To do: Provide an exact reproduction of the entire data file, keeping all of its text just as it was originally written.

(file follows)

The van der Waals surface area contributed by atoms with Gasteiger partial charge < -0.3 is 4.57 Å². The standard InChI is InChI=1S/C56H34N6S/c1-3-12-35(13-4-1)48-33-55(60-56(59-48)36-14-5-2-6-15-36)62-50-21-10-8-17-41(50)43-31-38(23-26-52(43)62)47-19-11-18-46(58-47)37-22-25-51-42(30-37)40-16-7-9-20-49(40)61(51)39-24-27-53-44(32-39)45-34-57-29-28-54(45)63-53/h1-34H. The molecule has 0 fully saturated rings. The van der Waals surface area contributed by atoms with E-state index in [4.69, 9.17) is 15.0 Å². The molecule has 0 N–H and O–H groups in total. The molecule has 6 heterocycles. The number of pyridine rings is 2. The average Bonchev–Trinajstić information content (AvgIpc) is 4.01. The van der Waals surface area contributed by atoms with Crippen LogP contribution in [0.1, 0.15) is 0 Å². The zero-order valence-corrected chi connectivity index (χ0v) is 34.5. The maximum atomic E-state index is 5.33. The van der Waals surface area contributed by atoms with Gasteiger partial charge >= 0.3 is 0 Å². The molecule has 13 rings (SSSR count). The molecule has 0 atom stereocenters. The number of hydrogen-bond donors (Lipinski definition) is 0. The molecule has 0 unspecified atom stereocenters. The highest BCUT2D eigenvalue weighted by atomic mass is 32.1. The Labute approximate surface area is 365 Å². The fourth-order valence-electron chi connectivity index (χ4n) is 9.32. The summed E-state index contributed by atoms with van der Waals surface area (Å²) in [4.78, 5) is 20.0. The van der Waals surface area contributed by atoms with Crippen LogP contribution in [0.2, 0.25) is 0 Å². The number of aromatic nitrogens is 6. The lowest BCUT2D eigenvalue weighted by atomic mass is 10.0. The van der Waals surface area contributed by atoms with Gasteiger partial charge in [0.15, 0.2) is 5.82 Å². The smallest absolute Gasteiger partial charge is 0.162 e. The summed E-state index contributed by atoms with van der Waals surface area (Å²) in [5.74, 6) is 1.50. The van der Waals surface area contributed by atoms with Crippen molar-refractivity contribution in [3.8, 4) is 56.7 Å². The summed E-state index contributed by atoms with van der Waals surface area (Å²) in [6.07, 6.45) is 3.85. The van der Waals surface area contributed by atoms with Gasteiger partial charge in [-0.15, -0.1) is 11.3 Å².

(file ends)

The van der Waals surface area contributed by atoms with Gasteiger partial charge < -0.3 is 4.57 Å². The standard InChI is InChI=1S/C56H34N6S/c1-3-12-35(13-4-1)48-33-55(60-56(59-48)36-14-5-2-6-15-36)62-50-21-10-8-17-41(50)43-31-38(23-26-52(43)62)47-19-11-18-46(58-47)37-22-25-51-42(30-37)40-16-7-9-20-49(40)61(51)39-24-27-53-44(32-39)45-34-57-29-28-54(45)63-53/h1-34H. The molecule has 0 fully saturated rings. The van der Waals surface area contributed by atoms with E-state index in [4.69, 9.17) is 15.0 Å². The molecule has 0 N–H and O–H groups in total. The molecule has 6 heterocycles. The number of pyridine rings is 2. The average Bonchev–Trinajstić information content (AvgIpc) is 4.01. The van der Waals surface area contributed by atoms with Crippen LogP contribution in [0.1, 0.15) is 0 Å². The zero-order valence-corrected chi connectivity index (χ0v) is 34.5. The maximum atomic E-state index is 5.33. The van der Waals surface area contributed by atoms with Gasteiger partial charge >= 0.3 is 0 Å². The molecule has 13 rings (SSSR count). The molecule has 0 atom stereocenters. The number of hydrogen-bond donors (Lipinski definition) is 0. The molecule has 0 unspecified atom stereocenters. The highest BCUT2D eigenvalue weighted by atomic mass is 32.1. The Labute approximate surface area is 365 Å². The fourth-order valence-electron chi connectivity index (χ4n) is 9.32. The summed E-state index contributed by atoms with van der Waals surface area (Å²) in [4.78, 5) is 20.0. The van der Waals surface area contributed by atoms with Crippen LogP contribution in [0.2, 0.25) is 0 Å². The number of aromatic nitrogens is 6. The lowest BCUT2D eigenvalue weighted by atomic mass is 10.0. The van der Waals surface area contributed by atoms with Gasteiger partial charge in [0.15, 0.2) is 5.82 Å². The smallest absolute Gasteiger partial charge is 0.162 e. The summed E-state index contributed by atoms with van der Waals surface area (Å²) in [5.74, 6) is 1.50. The van der Waals surface area contributed by atoms with Crippen molar-refractivity contribution in [3.8, 4) is 56.7 Å². The summed E-state index contributed by atoms with van der Waals surface area (Å²) in [6.07, 6.45) is 3.85. The van der Waals surface area contributed by atoms with Gasteiger partial charge in [-0.15, -0.1) is 11.3 Å².